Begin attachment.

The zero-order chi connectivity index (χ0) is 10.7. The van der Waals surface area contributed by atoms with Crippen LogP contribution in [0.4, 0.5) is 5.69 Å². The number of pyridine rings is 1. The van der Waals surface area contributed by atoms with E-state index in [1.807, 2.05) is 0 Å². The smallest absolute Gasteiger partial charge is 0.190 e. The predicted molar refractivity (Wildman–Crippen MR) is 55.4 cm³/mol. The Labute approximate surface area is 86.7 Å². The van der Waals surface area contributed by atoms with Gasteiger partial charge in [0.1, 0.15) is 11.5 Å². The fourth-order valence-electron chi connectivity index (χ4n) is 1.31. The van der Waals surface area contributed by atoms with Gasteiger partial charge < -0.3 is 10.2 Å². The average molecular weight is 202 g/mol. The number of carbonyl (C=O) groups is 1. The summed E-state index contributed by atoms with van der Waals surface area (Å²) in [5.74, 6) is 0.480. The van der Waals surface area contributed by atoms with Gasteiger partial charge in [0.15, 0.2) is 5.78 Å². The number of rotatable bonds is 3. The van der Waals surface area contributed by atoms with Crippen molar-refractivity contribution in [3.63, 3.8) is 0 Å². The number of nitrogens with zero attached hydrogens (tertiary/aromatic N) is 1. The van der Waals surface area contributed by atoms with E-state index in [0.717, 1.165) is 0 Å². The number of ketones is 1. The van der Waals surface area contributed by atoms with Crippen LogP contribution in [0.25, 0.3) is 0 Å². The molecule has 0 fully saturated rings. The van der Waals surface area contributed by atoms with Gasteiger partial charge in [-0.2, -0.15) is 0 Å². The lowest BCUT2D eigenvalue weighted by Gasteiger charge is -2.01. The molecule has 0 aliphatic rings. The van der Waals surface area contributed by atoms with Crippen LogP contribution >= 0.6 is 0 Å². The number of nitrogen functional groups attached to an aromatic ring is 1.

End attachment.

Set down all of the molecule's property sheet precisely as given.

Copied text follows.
The zero-order chi connectivity index (χ0) is 10.7. The van der Waals surface area contributed by atoms with Crippen LogP contribution in [0.4, 0.5) is 5.69 Å². The number of pyridine rings is 1. The van der Waals surface area contributed by atoms with E-state index in [1.807, 2.05) is 0 Å². The smallest absolute Gasteiger partial charge is 0.190 e. The predicted molar refractivity (Wildman–Crippen MR) is 55.4 cm³/mol. The Labute approximate surface area is 86.7 Å². The van der Waals surface area contributed by atoms with Gasteiger partial charge in [0.1, 0.15) is 11.5 Å². The fourth-order valence-electron chi connectivity index (χ4n) is 1.31. The van der Waals surface area contributed by atoms with Gasteiger partial charge < -0.3 is 10.2 Å². The average molecular weight is 202 g/mol. The number of carbonyl (C=O) groups is 1. The summed E-state index contributed by atoms with van der Waals surface area (Å²) in [5.74, 6) is 0.480. The van der Waals surface area contributed by atoms with Gasteiger partial charge in [0.15, 0.2) is 5.78 Å². The number of rotatable bonds is 3. The van der Waals surface area contributed by atoms with Crippen molar-refractivity contribution in [3.63, 3.8) is 0 Å². The number of nitrogens with zero attached hydrogens (tertiary/aromatic N) is 1. The van der Waals surface area contributed by atoms with E-state index in [0.717, 1.165) is 0 Å². The number of ketones is 1. The van der Waals surface area contributed by atoms with Crippen LogP contribution in [0.25, 0.3) is 0 Å². The molecule has 0 fully saturated rings. The van der Waals surface area contributed by atoms with Gasteiger partial charge in [-0.2, -0.15) is 0 Å². The lowest BCUT2D eigenvalue weighted by Gasteiger charge is -2.01. The molecule has 0 aliphatic rings. The van der Waals surface area contributed by atoms with Crippen LogP contribution >= 0.6 is 0 Å². The number of nitrogen functional groups attached to an aromatic ring is 1.